Land titling for inclusive growth
Promoting inclusive growth is the cornerstone of P-Noy’s development plan. Here’s a simple way to summarize the over-all effort. The “growth” part of the strategy is linked to the effort to boost infrastructure, improve economic competitiveness and drum-up private sector investments (e.g., PPPs or Public-Private Partnerships). On the other hand, the “inclusiveness” part is linked to the effort to strengthen the country’s social protection system (e.g., the 4Ps or Pantawid Pamilyang Pilipino Program and PhilHealth), as well as ensure that the investments and economic activities are not just concentrated in urban areas (and in particular, Luzon and Manila) and involve industries where the bulk of the population could engage (e.g., agriculture and tourism). As noted by Secretary Arsi Balisacan of NEDA, PPPs need to be leveraged in the countryside to meet the infrastructure gaps there, too. Anticorruption efforts then underpin both the “growth” and “inclusiveness” strategies by helping to ensure that the public gets the most “bang for its buck” on both these fronts.
Less ballyhooed, an important additional ingredient—the full roll-out of the Residential Free Patent Act—could also help promote inclusive growth. Republic Act 10023 (an Act Authorizing the Issuance of Free Patents to Residential Lands) aims to simplify and speed-up the titling of unregistered residential lands in the Philippines. You may have already read in the papers that no less than the Vice President and Housing and Urban Development Coordinating Council (HUDCC) Chair Jojo Binay is among those spearheading this effort. By facilitating the issuance of free patents on residential lands to qualified claimants, they no longer need to go through the protracted and costly process to gain legal rights to their properties.
Rough “guesstimates” suggest that only about half of the estimated 22 million parcels of land in the country are titled. Most of these untitled properties are located in urban and low income settings, and approximately 39 million Filipinos stand to benefit from the government’s land titling program. In 2012, some 10,000 titles are set to be distributed. This is expected to increase in the next years as the program gains momentum.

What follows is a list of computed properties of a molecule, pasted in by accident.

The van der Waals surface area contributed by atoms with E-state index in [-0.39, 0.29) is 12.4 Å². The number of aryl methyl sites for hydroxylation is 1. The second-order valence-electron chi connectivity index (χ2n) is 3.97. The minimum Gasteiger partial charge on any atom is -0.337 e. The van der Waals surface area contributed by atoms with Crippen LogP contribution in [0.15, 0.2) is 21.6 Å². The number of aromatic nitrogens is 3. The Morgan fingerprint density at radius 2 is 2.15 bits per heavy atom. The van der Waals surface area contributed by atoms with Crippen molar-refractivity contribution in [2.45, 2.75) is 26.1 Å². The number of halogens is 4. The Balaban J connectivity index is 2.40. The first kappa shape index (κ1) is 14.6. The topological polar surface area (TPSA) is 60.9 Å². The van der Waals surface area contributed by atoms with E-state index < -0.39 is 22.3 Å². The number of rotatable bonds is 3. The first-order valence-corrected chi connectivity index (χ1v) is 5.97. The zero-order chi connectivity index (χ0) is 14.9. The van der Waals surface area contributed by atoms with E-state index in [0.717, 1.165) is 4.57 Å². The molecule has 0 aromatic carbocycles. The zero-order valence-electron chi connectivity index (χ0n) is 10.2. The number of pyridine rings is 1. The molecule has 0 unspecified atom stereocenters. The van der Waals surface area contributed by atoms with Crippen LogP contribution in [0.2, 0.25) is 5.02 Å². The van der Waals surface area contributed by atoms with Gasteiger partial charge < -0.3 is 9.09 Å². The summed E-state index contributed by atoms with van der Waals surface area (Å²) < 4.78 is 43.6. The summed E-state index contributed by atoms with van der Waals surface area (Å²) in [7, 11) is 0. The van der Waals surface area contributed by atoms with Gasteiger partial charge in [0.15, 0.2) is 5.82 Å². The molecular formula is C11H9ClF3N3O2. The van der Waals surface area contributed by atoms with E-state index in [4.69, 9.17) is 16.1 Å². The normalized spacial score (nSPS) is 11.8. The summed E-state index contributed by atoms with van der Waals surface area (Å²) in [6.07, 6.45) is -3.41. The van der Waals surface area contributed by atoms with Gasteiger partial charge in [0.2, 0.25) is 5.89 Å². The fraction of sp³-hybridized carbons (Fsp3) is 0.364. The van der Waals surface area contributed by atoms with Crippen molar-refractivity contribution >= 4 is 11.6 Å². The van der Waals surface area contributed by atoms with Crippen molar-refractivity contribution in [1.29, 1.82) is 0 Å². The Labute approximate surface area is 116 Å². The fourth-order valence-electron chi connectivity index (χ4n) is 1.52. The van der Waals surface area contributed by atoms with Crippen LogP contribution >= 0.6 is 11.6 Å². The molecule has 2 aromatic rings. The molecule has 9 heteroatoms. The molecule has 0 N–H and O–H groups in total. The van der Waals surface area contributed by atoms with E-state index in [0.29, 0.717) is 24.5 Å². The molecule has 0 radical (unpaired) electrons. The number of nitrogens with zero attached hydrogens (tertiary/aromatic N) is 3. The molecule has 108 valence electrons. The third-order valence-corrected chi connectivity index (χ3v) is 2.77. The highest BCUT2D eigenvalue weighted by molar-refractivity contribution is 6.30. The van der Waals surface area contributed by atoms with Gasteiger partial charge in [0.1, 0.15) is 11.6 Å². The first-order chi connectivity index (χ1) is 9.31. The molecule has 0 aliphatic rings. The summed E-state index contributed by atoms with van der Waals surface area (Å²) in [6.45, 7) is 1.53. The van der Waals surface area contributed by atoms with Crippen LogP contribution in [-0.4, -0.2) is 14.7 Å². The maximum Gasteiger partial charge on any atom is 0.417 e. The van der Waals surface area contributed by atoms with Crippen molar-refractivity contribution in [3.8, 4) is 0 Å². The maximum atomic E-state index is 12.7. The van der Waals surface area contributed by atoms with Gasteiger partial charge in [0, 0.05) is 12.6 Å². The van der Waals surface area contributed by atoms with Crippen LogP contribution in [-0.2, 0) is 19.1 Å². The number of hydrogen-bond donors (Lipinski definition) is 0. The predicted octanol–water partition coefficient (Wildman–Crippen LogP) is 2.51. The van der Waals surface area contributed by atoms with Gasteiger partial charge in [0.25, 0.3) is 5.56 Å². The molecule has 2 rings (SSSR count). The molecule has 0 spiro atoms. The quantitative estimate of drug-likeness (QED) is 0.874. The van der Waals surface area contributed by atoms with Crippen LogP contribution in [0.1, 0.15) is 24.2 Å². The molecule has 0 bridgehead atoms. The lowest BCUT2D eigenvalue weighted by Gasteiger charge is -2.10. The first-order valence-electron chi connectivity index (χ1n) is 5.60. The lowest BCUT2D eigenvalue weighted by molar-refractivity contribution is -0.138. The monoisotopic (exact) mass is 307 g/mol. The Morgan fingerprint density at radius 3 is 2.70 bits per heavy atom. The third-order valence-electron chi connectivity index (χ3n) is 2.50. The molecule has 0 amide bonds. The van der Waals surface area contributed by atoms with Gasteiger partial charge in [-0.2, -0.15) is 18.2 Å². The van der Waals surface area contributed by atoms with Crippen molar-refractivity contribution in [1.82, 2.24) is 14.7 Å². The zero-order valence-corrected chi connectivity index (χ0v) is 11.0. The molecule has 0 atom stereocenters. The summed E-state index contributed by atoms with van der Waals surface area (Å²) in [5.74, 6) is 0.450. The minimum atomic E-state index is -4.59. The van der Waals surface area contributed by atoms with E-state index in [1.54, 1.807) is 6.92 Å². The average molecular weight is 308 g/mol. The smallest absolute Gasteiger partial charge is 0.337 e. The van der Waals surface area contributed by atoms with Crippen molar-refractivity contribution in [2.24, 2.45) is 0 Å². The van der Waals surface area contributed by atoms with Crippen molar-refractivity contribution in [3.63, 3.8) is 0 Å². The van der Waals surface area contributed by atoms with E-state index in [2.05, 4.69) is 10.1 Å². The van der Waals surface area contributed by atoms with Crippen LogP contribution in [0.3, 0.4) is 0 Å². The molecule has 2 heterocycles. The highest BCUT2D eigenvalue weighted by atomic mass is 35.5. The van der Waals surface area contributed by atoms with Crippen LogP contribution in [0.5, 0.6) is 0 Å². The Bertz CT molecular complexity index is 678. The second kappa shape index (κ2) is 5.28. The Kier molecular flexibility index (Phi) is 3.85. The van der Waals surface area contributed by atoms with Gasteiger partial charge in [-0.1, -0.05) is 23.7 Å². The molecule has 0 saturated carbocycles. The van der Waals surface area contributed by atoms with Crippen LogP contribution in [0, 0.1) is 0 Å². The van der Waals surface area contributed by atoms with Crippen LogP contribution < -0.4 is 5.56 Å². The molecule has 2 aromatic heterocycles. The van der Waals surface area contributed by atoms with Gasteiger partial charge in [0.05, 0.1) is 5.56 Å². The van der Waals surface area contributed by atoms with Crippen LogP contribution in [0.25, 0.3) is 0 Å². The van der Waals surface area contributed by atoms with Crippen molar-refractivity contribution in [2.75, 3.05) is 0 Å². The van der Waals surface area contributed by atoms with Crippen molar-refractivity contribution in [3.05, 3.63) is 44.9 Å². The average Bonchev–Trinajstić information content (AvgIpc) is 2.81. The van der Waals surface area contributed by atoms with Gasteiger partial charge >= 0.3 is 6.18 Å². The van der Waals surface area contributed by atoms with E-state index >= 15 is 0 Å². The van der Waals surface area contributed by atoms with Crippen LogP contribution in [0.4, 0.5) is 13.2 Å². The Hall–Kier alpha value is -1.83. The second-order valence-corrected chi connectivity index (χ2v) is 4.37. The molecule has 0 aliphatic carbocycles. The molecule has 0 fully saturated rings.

Property rights and development
Lack of clear property rights could undermine inclusive growth in various ways. Unclear and unenforceable rights to property could lead to underinvestment, as the returns from any improvements and investments could be seized by others. For low-income households, lack of access to secure property rights compounds their lack of access to credit by depriving them of potential collateral. This, in turn, further adds to their poverty and insecurity. Lack of property rights could also contribute to conflict within families and communities due to competing land claims. Poorer families which don’t have clear property rights are also much more vulnerable to land-grabbing and corruption in property acquisition.
There are also broader social and economic downsides to a business environment characterized by fragile property rights. Underinvestment in communities could contribute to a stagnant economic environment, crime and urban decline. Lack of (or unenforced) urban planning, due in part to poor property rights enforcement and over-crowding, contributes to urban decay, fire and health hazards and other threats to public safety.
Finally, untitled property is not just underutilized at the household level, it may also be underutilized at the level of the local government unit (LGU). LGUs also have claims to some of this untitled property. Vast tracts of untitled property, coupled with underinvestment, also represent a weaker tax base. Hernando de Soto, an economist from Peru who did extensive work in this area, called all of these untitled lands “dead capital” (i.e., capital that does not fuel investments and growth).
Social and economic impact
While more robust impact evaluation studies on the Philippine land titling effort are still forthcoming, international evidence on land titling for low income communities does suggest possible positive gains. For instance, a study of the 1993 Land Law of Vietnam which gave households the power to exchange, transfer, lease, inherit and mortgage their land-use rights, revealed that these additional land rights increased the share of total area for long term crops and boosted the amount of labor for nonfarm activities. Essentially, the security of property rights incentivized investments and economic activity of a longer term nature. This is good news for sustaining growth, by encouraging investments that have long and stable pay-offs into the future.